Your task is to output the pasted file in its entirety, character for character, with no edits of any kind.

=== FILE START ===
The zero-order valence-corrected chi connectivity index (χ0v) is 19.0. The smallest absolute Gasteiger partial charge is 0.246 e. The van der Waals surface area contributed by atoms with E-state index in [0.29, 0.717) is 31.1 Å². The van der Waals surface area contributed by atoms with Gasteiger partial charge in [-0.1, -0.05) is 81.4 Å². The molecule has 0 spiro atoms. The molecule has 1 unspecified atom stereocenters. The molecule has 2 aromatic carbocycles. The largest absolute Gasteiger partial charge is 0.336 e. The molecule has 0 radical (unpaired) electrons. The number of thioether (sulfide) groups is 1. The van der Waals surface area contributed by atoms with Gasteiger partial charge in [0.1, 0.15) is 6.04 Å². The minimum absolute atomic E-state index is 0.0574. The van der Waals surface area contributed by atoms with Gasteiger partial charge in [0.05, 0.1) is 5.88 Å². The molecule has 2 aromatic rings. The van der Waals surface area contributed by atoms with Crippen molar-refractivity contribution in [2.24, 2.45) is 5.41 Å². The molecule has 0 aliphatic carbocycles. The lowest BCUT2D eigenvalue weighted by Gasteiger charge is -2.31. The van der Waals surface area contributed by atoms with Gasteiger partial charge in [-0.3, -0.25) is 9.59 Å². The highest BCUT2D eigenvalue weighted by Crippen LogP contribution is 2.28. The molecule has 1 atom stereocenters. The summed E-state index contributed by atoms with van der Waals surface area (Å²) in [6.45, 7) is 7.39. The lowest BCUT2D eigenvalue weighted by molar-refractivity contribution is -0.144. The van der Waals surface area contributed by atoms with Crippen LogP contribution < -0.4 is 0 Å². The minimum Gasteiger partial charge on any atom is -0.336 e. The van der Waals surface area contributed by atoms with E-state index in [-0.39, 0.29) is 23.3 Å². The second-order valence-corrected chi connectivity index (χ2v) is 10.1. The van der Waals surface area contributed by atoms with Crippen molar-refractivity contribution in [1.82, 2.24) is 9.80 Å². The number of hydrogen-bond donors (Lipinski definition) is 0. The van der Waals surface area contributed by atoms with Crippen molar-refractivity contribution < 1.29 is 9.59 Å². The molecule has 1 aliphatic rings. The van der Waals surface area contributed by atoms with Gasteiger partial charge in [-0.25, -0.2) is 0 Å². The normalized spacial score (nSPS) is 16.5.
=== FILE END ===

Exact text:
The zero-order valence-corrected chi connectivity index (χ0v) is 19.0. The smallest absolute Gasteiger partial charge is 0.246 e. The van der Waals surface area contributed by atoms with E-state index in [0.29, 0.717) is 31.1 Å². The van der Waals surface area contributed by atoms with Gasteiger partial charge in [-0.1, -0.05) is 81.4 Å². The molecule has 0 spiro atoms. The molecule has 1 unspecified atom stereocenters. The molecule has 2 aromatic carbocycles. The largest absolute Gasteiger partial charge is 0.336 e. The molecule has 0 radical (unpaired) electrons. The number of thioether (sulfide) groups is 1. The van der Waals surface area contributed by atoms with Gasteiger partial charge in [0.1, 0.15) is 6.04 Å². The minimum absolute atomic E-state index is 0.0574. The van der Waals surface area contributed by atoms with Gasteiger partial charge in [0.05, 0.1) is 5.88 Å². The molecule has 2 aromatic rings. The van der Waals surface area contributed by atoms with Crippen molar-refractivity contribution in [2.24, 2.45) is 5.41 Å². The molecule has 0 aliphatic carbocycles. The lowest BCUT2D eigenvalue weighted by Gasteiger charge is -2.31. The van der Waals surface area contributed by atoms with Gasteiger partial charge in [-0.3, -0.25) is 9.59 Å². The highest BCUT2D eigenvalue weighted by Crippen LogP contribution is 2.28. The molecule has 1 atom stereocenters. The summed E-state index contributed by atoms with van der Waals surface area (Å²) in [6.45, 7) is 7.39. The lowest BCUT2D eigenvalue weighted by molar-refractivity contribution is -0.144. The van der Waals surface area contributed by atoms with Crippen LogP contribution < -0.4 is 0 Å². The minimum Gasteiger partial charge on any atom is -0.336 e. The van der Waals surface area contributed by atoms with E-state index in [-0.39, 0.29) is 23.3 Å². The second-order valence-corrected chi connectivity index (χ2v) is 10.1. The van der Waals surface area contributed by atoms with Crippen molar-refractivity contribution in [1.82, 2.24) is 9.80 Å². The number of hydrogen-bond donors (Lipinski definition) is 0. The van der Waals surface area contributed by atoms with Crippen molar-refractivity contribution < 1.29 is 9.59 Å². The molecule has 1 aliphatic rings. The van der Waals surface area contributed by atoms with Gasteiger partial charge in [-0.25, -0.2) is 0 Å². The normalized spacial score (nSPS) is 16.5.